10 pm. Get to sleep on time

When researchers analyzed data from one large population study of more than 6,500 participants enrolled in the National Health and Nutrition Examination Survey, they found that those sleeping fewer than six hours a night were twice as likely as those sleeping six to eight hours to experience a stroke or heart attack and 60 percent more likely to have congestive heart failure.8

Then wake up to a healthy heart!

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References

  1. Wahlstrom M, Rydell Karlsson M, Medin J, Frykman V. Effects of yoga in patients with paroxysmal atrial fibrillation: a randomized controlled study. Eur J Cardiovasc Nurs. 2017;16(1):57-63. PMID: 26976659.
  2. Uzhova I, Fuster V, Fernández-Ortiz A, et al. The importance of breakfast in atherosclerosis disease: insights from the PESA study. J Am Coll Cardiol. 2017;70(15):1833-42. PMID: 28982495.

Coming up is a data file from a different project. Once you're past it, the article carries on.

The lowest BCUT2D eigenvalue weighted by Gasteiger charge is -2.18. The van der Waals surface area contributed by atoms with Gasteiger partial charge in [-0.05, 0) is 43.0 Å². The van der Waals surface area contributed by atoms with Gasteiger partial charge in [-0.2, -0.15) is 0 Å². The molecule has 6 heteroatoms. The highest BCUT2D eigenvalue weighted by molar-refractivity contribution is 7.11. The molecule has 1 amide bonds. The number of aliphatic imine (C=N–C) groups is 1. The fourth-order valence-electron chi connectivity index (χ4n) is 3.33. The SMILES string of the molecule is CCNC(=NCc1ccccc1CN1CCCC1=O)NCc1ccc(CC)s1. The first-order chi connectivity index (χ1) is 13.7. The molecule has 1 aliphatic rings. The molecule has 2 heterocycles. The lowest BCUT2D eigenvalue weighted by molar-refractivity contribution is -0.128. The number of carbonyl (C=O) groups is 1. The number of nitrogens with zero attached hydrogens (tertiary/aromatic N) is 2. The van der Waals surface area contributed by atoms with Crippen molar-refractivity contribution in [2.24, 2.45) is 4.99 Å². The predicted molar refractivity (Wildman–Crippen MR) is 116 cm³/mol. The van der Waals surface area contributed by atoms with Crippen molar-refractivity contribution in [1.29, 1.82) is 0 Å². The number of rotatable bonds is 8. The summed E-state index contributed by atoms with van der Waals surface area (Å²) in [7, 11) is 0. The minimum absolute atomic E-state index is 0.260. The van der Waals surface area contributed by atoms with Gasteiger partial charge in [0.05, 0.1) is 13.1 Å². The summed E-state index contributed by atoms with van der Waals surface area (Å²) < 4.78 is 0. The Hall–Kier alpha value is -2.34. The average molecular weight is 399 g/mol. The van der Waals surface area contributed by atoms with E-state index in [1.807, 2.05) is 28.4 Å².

3. Patel AV, Bernstein L, Deka A, et al. Leisure time spent sitting in relation to total mortality in a prospective cohort of US adults. Am J Epidemiol. 2010;172(4):419-29. PMID: 20650954.
  4. Heffner KL, Waring ME, Roberts MB, Eaton CB, Gramling R. Social isolation, C-reactive protein, and coronary heart disease mortality among community-dwelling adults. Soc Sci Med. 2011;72(9):1482-8. PMID: 21492978.
  5. Hill PL, Allemand M, Roberts BW. Examining the pathways between gratitude and self-rated physical health across adulthood. Pers Individ Dif. 2013;54(1):92-6. PMID: 23139438.
  6. Estruch R, Ros E, Martínez-González MA. Mediterranean diet for primary prevention of cardiovascular disease.N Engl J Med. 2013;369(7):676-7.PMID: 23944307.
  7. Humphrey LL, Fu R, Buckley DI, Freeman M, Helfand M. Periodontal disease and coronary heart disease incidence: a systematic review and meta-analysis. J Gen Intern Med. 2008;23(12):2079-86. Review. PMID: 18807098.
  8. Aggarwal S, Loomba RS, Arora RR, Molnar J. Associations between sleep duration and prevalence of cardiovascular events. Clin Cardiol. 2013;36(11):671-6. PMID: 24122853.